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Members include GregCamp (born c. 1967), songwriter, guitar; Kevin Coleman (born c. 1966), drums; Paul De Lisle (born c. 1963), bass guitar; Steve Harwell (born c. 1967), vocals. Addresses: Record company--Interscope Records, 10900 Wilshire Blvd., Ste. 1230, Los Angeles, CA 90024 Phone: (310) 208-6547 Fax: (310) 208-7343.
When Smash Mouth released their 1999 sophomore effort, Astro Lounge, many doubted the group's ability to produce a more diverse collection of songs. The band's debut album, 1997's Fush Yu Mang, contained a steady dose of upbeat pop tunes and yielded the number one hit single "Walkin' on the Sun," a song that led several critics to label Smash Mouth a one hit wonder. Although lead vocalist Steve Harwell said the debut was a "fun record," he and his band mates believed they could take their music a step further. "The first one was almost like a speed high, and it kinda pissed me off because I felt that it didn't show even a third of what we were capable of," the singer told Neva Chonin in Rolling Stone. "With this one, I can just kick back and enjoy it. ... A lot of people said that we weren't talented enough to do that type of shit. Well, we did it, and I want them to eat their words. We got slagged so much by people who wanted us to fail."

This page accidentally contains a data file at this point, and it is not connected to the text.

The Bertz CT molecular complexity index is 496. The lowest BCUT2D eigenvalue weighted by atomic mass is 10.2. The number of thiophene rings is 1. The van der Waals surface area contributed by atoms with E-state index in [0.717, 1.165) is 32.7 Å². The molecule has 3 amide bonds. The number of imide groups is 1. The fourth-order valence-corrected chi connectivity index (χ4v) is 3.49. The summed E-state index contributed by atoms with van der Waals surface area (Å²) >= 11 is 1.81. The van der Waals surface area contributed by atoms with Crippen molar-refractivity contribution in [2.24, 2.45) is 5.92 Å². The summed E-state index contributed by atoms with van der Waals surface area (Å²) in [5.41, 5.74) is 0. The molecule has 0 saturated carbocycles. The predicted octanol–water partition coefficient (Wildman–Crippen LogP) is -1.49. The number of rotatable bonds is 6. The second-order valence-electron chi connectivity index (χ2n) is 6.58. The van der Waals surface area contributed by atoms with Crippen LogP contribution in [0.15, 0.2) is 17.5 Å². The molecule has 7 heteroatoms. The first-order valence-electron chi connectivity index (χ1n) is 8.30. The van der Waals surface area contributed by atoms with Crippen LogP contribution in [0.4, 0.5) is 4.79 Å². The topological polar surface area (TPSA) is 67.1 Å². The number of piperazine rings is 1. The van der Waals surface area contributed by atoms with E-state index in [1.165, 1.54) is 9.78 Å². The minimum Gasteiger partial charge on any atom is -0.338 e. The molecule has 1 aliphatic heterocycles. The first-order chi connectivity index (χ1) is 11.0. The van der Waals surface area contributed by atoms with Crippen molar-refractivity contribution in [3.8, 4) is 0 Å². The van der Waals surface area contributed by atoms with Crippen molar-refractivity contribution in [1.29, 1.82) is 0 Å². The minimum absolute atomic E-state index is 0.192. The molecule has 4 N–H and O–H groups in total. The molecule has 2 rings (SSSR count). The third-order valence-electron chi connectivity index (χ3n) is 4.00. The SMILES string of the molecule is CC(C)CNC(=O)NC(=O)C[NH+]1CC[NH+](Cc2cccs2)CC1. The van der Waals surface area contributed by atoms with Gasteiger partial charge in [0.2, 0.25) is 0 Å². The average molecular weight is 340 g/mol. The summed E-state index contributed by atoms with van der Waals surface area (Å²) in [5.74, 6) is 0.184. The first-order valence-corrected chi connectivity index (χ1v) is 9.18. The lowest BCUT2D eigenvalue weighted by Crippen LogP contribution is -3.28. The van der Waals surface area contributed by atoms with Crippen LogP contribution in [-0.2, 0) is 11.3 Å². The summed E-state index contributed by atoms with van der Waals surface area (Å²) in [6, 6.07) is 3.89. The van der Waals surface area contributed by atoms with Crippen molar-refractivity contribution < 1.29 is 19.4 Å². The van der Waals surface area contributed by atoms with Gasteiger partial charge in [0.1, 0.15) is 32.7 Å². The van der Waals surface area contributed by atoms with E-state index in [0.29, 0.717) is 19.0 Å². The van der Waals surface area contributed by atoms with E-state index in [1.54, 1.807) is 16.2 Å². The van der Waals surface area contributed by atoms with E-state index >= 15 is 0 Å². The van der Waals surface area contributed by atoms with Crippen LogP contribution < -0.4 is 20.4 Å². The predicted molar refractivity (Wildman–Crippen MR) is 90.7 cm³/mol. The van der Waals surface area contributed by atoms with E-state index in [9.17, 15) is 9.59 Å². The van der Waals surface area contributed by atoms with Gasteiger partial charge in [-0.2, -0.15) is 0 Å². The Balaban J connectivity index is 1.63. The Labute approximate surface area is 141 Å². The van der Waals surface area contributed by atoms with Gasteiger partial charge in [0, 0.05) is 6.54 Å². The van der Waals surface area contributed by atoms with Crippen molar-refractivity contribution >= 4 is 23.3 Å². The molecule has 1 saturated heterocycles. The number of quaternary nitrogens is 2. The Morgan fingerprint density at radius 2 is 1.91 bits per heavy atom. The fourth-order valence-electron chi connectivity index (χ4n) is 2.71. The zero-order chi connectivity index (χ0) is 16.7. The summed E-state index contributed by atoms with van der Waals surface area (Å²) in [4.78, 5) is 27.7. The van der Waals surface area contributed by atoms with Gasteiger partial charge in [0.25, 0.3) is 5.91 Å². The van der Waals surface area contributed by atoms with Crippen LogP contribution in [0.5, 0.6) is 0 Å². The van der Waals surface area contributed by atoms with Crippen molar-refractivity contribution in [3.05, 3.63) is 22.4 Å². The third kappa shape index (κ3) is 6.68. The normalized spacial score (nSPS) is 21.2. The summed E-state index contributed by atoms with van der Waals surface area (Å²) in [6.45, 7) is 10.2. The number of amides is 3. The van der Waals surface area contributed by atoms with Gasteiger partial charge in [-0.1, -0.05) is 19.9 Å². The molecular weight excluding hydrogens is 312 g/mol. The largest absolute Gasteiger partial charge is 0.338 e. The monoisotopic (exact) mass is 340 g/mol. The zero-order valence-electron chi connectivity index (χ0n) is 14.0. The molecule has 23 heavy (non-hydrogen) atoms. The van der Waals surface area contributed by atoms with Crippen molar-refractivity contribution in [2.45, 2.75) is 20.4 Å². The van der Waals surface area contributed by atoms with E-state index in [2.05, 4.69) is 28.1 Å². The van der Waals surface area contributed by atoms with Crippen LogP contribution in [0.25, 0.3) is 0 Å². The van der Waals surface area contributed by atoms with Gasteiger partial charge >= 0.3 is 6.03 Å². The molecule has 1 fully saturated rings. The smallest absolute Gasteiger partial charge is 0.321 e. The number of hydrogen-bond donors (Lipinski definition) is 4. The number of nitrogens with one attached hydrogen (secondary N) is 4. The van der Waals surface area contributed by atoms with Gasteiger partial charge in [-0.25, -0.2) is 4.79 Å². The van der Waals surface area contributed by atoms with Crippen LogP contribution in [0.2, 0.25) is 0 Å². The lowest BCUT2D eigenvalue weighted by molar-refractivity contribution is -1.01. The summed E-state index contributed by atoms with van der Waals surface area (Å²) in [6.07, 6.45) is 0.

Smash Mouth--named after football player/coach Mike Ditka's term "smash mouth football"-- set out to prove the world wrong in 1994 in San Jose, California, when vocalist Steve Harwell and drummer Kevin Coleman, two childhood friends who at one time played in a garage band together, recruited guitarist Greg Camp from a local cover band. Camp, in turn, asked bassist Paul De Lisle, who he had played with in a previous band, to join the new group. After some persuading by Camp, De Lisle accepted the offer, completing the Smash Mouth lineup. The band opted not to hire a permanent keyboardist, but instead featured various guest keyboard players for their first two releases. Although Camp and De Lisle were veterans of the bar circuit and Harwell and Coleman lacked experience, the foursome felt an instant chemistry from day one. "The first time we played together, I knew we had it," recalled Camp, the band's primary songwriter, to Chonin. "It was like the innocents meeting the professionals." De Lisle revealed a similar premonition about the band, according to the group's record label. "These hot-shots I was playing with were like, 'Dude, those guys are stupid and they suck. You got to quit this Smash Mouth thing and play with us full time--it's us or them.' And I said, 'There's something going on with those guys that I can't describe, but I really like it.' What I said to myself, though, was, 'Oh my God, Greg Camp's the best songwriter in the Bay Area, and no one knows it."